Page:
What to do Upon the Death of a Loved One

Knowing what to do when a loved one dies can alleviate some uncertainty and anxiety. Death certificates will be needed for each asset owned, as well as for filing(s) with governmental agencies. If the decedent was collecting a pension or social security, the appropriate entities must be notified. One should also begin to locate important documents. These may be contained in the decedent’s safe deposit box.

Surviving spouses should not begin to collect life insurance proceeds or the decedent’s IRA or retirement funds, nor should the spouse begin to remove the decedent’s name from assets, until legal advice has been obtained. If an estate tax problem exists, a surviving spouse may want to “renounce” his or her interest in certain assets, thus allowing the assets to pass to children or into a credit shelter trust created under the decedent’s will. It is very important to not take any actions with respect to assets until one is certain that a renunciation is not beneficial. In order to be valid, a renunciation must be done with nine (9) months of death.

Certain debts should not be paid until it has been determined that the estate or the surviving spouse is legally obligated for the debt. Even if obligated to pay, credit card and medical debts need not be paid immediately, unless and until it is known that there is an easily accessible source of funds with which to pay them. In the case where there is no surviving spouse, ongoing expenses must be considered. For example, if the decedent owned a home, then real estate taxes, mortgage payments and necessary utilities, such as electricity and water, must be paid in order to protect the home. Since probate could take a few months, a source of funds will need to be found.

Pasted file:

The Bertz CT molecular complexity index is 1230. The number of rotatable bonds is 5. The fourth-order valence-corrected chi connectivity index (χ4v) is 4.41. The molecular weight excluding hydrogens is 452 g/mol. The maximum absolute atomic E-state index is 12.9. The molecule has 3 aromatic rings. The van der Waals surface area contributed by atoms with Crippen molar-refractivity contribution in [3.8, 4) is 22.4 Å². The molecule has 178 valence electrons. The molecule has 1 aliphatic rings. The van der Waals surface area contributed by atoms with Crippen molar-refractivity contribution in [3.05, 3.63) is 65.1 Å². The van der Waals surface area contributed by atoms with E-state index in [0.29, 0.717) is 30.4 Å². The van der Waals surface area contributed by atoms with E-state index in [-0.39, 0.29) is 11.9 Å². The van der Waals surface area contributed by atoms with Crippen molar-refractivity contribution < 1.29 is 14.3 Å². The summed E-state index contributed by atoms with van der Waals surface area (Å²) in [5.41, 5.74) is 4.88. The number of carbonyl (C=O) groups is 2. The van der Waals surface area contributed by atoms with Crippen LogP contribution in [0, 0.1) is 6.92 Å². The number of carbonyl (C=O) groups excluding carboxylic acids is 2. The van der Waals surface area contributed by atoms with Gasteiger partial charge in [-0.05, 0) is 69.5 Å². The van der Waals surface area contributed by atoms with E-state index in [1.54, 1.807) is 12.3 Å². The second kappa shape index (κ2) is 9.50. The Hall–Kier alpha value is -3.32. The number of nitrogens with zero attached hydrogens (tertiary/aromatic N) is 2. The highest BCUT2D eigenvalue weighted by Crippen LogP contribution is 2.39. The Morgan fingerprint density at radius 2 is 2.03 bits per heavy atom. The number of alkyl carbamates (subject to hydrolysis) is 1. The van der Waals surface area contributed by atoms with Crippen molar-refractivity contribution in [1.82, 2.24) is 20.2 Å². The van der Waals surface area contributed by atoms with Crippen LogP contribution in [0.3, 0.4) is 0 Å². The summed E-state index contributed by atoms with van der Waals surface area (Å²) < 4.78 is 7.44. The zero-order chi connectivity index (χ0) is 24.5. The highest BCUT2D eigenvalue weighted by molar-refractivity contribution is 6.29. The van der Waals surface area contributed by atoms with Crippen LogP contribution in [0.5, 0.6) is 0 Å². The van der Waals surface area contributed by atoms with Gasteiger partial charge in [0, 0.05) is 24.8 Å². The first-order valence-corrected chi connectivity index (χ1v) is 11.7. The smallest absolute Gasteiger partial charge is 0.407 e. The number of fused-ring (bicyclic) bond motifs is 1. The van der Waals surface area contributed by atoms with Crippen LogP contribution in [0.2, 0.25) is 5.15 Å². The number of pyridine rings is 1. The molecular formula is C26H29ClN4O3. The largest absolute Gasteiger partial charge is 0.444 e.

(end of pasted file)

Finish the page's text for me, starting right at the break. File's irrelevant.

An attorney should also be consulted, so that the process of probating the will, or administering the decedent’s estate can begin. The attorney will not only handle the probate and administration of the estate, but he/she can also provide valuable and necessary advice with respect to tax planning and the collection of management of assets. The filing of estate tax returns and the payment of taxes owed must occur within nine (9) months. Even if a federal estate tax return may not be required, in the case of one spouse dying, it may be wise to have a return prepared and filed by your attorney, in order to preserve the unused estate tax exemption for the surviving spouse.

Knowing in advance what to do upon the death of a loved one should give some comfort and ease the burden on the family.